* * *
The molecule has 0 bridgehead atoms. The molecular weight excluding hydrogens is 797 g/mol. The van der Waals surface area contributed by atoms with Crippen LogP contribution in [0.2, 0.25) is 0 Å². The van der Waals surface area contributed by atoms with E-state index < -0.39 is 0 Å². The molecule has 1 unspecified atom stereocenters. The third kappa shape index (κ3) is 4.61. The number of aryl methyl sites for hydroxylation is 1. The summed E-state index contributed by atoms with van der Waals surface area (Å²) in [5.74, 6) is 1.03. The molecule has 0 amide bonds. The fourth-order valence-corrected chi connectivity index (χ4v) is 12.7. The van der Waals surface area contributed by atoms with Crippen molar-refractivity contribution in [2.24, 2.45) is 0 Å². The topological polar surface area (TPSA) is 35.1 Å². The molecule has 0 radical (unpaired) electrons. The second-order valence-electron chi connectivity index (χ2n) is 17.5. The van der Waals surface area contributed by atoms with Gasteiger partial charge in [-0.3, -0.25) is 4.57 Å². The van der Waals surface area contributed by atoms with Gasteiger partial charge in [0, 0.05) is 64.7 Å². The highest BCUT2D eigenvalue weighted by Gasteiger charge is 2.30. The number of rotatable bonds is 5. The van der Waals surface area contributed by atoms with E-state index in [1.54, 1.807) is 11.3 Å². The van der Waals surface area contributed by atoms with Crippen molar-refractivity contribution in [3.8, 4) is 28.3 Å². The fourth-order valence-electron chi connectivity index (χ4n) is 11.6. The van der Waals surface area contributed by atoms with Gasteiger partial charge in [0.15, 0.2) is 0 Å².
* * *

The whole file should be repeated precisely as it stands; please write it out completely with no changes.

The molecule has 0 bridgehead atoms. The molecular weight excluding hydrogens is 797 g/mol. The van der Waals surface area contributed by atoms with Crippen LogP contribution in [0.2, 0.25) is 0 Å². The van der Waals surface area contributed by atoms with E-state index < -0.39 is 0 Å². The molecule has 1 unspecified atom stereocenters. The third kappa shape index (κ3) is 4.61. The number of aryl methyl sites for hydroxylation is 1. The summed E-state index contributed by atoms with van der Waals surface area (Å²) in [5.74, 6) is 1.03. The molecule has 0 amide bonds. The fourth-order valence-corrected chi connectivity index (χ4v) is 12.7. The van der Waals surface area contributed by atoms with Crippen molar-refractivity contribution in [2.24, 2.45) is 0 Å². The topological polar surface area (TPSA) is 35.1 Å². The molecule has 0 radical (unpaired) electrons. The second-order valence-electron chi connectivity index (χ2n) is 17.5. The van der Waals surface area contributed by atoms with Gasteiger partial charge in [-0.3, -0.25) is 4.57 Å². The van der Waals surface area contributed by atoms with Gasteiger partial charge in [0, 0.05) is 64.7 Å². The highest BCUT2D eigenvalue weighted by Gasteiger charge is 2.30. The number of rotatable bonds is 5. The van der Waals surface area contributed by atoms with E-state index in [1.54, 1.807) is 11.3 Å². The van der Waals surface area contributed by atoms with Crippen molar-refractivity contribution in [3.8, 4) is 28.3 Å². The fourth-order valence-electron chi connectivity index (χ4n) is 11.6. The van der Waals surface area contributed by atoms with Gasteiger partial charge in [0.15, 0.2) is 0 Å².